Photo Credit: Yonatan Sindel/Flash90
The neighborhood of Givat HaMatos, well inside the Jerusalem municipality, November 16, 2020.

The local committee for planning and construction of the Jerusalem Municipality on Wednesday approved five new plans across the “Green Line” in Jerusalem in huge volumes of 3,557 new housing units, according to the Peace Now website which was cited by the AP (Israeli committee OKs 3,500 settlement homes in Jerusalem).

Even Peace Now concedes that the approval of the plan by the local committee of the Jerusalem Municipality is only a recommendation, and the committee has no authority to approve the plans. We wish they could, but they can’t, and the entire project is likely to remain at the wishful thinking level.


However, On January 17, the plans are expected to be submitted for approval by the Jerusalem District Planning and Construction Committee, which does have the authority to approve them, and Peace Now warns that as soon as they receive the approval, “the statutory planning procedure will begin, which will take about a year or two, and it will be much more difficult to stop them.”

Again, we’ve been to this movie already, and the likelihood of the approved plan to become a reality in the coming year with the current administration in the White House is not great. As the Peace Now website explains, the Israeli government has the power to freeze a plan up until the point when tenders are awarded and third-party equities are involved. Even after the statutory approval of a plan, as long as actual tenders have been issued, bids are awarded and contracts signed, the Israeli government may, at its discretion, freeze or abandon the construction project.

Which didn’t deter Peace Now from alerting the anti-Israel media (which the AP has become in recent years) about “right-wing elements in the government” who are “taking advantage of the lack of a coalition agreement in the political sphere to advance far-reaching plans and place facts on the ground that harm the possibility of reaching peace.”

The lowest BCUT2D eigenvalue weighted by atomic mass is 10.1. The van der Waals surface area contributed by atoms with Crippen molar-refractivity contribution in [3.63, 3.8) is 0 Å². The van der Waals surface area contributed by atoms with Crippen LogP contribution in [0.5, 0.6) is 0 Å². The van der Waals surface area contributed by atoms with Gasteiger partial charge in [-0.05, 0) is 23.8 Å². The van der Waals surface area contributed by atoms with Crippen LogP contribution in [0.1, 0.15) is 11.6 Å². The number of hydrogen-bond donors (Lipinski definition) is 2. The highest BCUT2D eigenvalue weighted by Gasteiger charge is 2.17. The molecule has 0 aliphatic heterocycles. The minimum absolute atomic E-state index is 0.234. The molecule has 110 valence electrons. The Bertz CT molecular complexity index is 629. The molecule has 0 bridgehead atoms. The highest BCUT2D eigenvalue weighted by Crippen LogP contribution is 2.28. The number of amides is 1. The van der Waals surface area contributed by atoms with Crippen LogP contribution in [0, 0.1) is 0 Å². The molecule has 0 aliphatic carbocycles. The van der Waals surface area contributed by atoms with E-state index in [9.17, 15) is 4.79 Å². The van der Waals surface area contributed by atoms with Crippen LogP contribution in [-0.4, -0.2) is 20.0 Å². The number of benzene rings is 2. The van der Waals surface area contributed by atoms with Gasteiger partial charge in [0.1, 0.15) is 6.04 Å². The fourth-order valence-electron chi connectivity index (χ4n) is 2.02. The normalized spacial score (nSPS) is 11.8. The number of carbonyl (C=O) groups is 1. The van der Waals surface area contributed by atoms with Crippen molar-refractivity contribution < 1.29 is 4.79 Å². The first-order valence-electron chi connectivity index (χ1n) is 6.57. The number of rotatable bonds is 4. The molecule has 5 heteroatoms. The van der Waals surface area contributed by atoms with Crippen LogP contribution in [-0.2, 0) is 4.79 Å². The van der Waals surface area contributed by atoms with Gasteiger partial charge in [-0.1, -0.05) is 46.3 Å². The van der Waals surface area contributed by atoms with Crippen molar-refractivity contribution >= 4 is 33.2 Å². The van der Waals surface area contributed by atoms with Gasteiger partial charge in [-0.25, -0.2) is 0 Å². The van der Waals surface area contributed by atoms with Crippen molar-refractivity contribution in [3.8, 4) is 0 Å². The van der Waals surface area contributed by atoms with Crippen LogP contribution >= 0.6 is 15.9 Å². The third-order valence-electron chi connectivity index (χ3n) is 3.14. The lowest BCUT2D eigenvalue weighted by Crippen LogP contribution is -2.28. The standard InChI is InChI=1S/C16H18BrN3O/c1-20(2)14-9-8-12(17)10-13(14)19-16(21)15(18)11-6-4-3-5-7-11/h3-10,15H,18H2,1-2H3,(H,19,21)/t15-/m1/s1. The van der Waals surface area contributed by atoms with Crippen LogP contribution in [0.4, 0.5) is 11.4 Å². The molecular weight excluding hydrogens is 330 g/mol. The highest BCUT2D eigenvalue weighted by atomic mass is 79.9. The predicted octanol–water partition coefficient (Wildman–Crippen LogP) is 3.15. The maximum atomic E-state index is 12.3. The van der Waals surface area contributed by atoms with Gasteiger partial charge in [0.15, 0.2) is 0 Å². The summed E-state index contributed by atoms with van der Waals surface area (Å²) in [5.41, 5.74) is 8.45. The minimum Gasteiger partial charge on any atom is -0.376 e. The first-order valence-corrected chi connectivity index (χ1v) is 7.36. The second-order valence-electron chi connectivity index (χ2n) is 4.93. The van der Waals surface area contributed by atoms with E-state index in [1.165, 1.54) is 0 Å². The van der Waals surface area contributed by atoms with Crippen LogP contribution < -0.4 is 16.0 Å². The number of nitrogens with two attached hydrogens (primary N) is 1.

Mind you, these plans are for new homes well inside the Jerusalem municipality, in neighborhoods that have been part of “Israel proper” for more than fifty years: one plan is for the area between Har Homa and Givat Hamatos, and a second plan is for the edge of French Hill towards Mount Scopus.

Jerusalem was reunited following the Six-Day War when the IDF captured eastern Jerusalem and the Old City, which had fallen to the Jordanians during the 1948-9 War of Independence. Shortly afterward, the State of Israel applied its sovereignty over the eastern part of the city in accordance with section 11B of the Government and Justice Ordinance and declared the unification of Jerusalem. The urban boundaries of the united city extend from the west of the city (which was part of the State of Israel since its establishment in 1948) to the east, which had been under Jordanian occupation for 19 years.

On July 30, 1980, the Knesset passed a Basic Law: Jerusalem, the Capital of Israel, which emphasizes that “complete and united Jerusalem is the capital of Israel” and states that it is “the seat of the President, the Knesset, the Government, and the Supreme Court.” On July 19, 2018, the Knesset passed Basic Law Israel – the nation-state of the Jewish people, which contains the same declaration.

But elements such as Peace Now and the AP still see all of the above as reversible – which is why they view a plan for 3,557 Jewish homes there as a deterrence to peace. Well, we could name a few other deterrents to peace, but life’s too short.


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